Patients are evaluated at The Spine Center through state-of-the-art diagnostic and imaging technologies. Spine Center physicians and therapists discuss and evaluate each patient’s progress on a weekly basis. Optimal patient care is offered through this team approach, and each patient’s care is seamlessly coordinated among the members of the team. Spine Center physicians and therapists all practice at Newton-Wellesley Hospital, Massachusetts General Hospital, or both. Each has years of training, specialty credentials, and experience in spine care.

Many disciplines have spine care expertise
Most people associate spine care only with the medical specialty of orthopaedics. But, many medical specialties have expertise about and approaches to spine problems and care. A variety of medical disciplines participate in patient care at The Newton-Wellesley/ Massachusetts General Hospital Spine Center, including the following:

Also known as physical medicine and rehabilitation medicine, Physiatrists are medical doctors with specialized training in the evaluation and nonsurgical management of spinal disorders. Physiatrists are trained in the following areas: diagnostic evaluation, diagnostic and therapeutic spinal and soft tissue injections, pharmacologic (medication) treatment, biomechanical (physical function) evaluation, exercise prescription, injury assessment, spinal bracing, and medical acupuncture.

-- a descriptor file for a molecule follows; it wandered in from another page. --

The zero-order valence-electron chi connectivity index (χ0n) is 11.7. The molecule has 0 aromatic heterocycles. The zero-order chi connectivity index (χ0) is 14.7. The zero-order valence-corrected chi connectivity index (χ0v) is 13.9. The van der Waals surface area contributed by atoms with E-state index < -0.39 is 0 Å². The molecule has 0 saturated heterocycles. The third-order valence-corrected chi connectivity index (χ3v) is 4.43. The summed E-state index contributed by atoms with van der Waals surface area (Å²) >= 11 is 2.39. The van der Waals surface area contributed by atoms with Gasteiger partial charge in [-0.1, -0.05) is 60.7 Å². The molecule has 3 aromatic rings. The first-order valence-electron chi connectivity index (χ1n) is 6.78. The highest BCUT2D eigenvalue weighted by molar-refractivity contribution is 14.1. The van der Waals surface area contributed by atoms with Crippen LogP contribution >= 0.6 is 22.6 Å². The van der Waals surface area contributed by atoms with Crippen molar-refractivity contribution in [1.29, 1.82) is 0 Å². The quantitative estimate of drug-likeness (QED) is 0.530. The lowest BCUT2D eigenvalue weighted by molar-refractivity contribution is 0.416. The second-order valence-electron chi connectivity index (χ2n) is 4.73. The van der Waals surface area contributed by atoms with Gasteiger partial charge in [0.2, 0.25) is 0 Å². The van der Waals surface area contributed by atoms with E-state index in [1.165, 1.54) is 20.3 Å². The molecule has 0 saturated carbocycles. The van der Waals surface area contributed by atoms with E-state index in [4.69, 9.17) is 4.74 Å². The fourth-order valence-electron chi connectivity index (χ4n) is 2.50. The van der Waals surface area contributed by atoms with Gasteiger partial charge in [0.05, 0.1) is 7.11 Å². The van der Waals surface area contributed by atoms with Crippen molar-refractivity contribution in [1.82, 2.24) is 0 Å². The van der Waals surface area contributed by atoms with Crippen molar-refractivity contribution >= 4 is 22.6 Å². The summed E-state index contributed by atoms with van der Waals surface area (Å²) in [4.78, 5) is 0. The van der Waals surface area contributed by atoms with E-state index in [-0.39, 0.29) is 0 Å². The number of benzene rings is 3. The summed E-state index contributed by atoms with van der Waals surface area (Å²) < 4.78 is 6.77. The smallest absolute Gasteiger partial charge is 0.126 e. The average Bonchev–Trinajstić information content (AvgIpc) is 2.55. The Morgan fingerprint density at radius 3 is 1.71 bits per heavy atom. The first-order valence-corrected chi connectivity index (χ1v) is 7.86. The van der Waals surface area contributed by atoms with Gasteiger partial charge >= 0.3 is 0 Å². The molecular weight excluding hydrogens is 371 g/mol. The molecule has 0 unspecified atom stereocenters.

Neurosurgery staff have special training and expertise in disc microsurgery, tumor and vascular spinal surgery, fusion surgery, spinal trauma, Arnold-Chiari and other congenital spinal disorders, and various procedures that relieve spinal pain including implantable spinal cord stimulators.

Neurologists specialize in the evaluation and management of pain, numbness, and weakness that may be caused by degenerative, inflammatory, infectious, and autoimmune disorders involving the spinal cord or its nerve roots.

Physical Therapy
Physical therapists are trained in manual spinal intervention techniques such as joint mobilization and manipulation, therapeutic exercise development, biomechanical analysis, job site and task analysis, ergonomic consultation, and patient education. Physical therapy for Spine Center patients is provided at Newton-Wellesley Hospital’s new state-of-the-art therapeutic rehabilitation center, which includes equipment rivaling that of the best commercial fitness centers.